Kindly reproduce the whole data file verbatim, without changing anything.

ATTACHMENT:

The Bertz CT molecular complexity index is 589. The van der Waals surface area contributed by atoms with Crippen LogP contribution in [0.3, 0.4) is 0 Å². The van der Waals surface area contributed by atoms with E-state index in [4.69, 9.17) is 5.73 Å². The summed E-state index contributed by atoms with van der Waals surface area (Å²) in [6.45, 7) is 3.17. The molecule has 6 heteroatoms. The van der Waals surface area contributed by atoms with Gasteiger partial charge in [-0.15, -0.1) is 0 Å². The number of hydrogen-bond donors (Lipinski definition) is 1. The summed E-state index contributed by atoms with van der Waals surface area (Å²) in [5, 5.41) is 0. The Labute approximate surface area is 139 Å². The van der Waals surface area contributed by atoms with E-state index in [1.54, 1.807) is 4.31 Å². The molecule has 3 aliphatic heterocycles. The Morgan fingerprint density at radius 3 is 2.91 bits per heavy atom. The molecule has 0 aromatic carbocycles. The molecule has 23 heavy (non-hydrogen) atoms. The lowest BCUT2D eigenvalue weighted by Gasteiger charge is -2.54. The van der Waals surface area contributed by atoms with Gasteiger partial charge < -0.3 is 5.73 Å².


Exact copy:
The Bertz CT molecular complexity index is 589. The van der Waals surface area contributed by atoms with Crippen LogP contribution in [0.3, 0.4) is 0 Å². The van der Waals surface area contributed by atoms with E-state index in [4.69, 9.17) is 5.73 Å². The summed E-state index contributed by atoms with van der Waals surface area (Å²) in [6.45, 7) is 3.17. The molecule has 6 heteroatoms. The van der Waals surface area contributed by atoms with Gasteiger partial charge in [-0.15, -0.1) is 0 Å². The number of hydrogen-bond donors (Lipinski definition) is 1. The summed E-state index contributed by atoms with van der Waals surface area (Å²) in [5, 5.41) is 0. The Labute approximate surface area is 139 Å². The van der Waals surface area contributed by atoms with E-state index in [1.54, 1.807) is 4.31 Å². The molecule has 3 aliphatic heterocycles. The Morgan fingerprint density at radius 3 is 2.91 bits per heavy atom. The molecule has 0 aromatic carbocycles. The molecule has 23 heavy (non-hydrogen) atoms. The lowest BCUT2D eigenvalue weighted by Gasteiger charge is -2.54. The van der Waals surface area contributed by atoms with Gasteiger partial charge < -0.3 is 5.73 Å².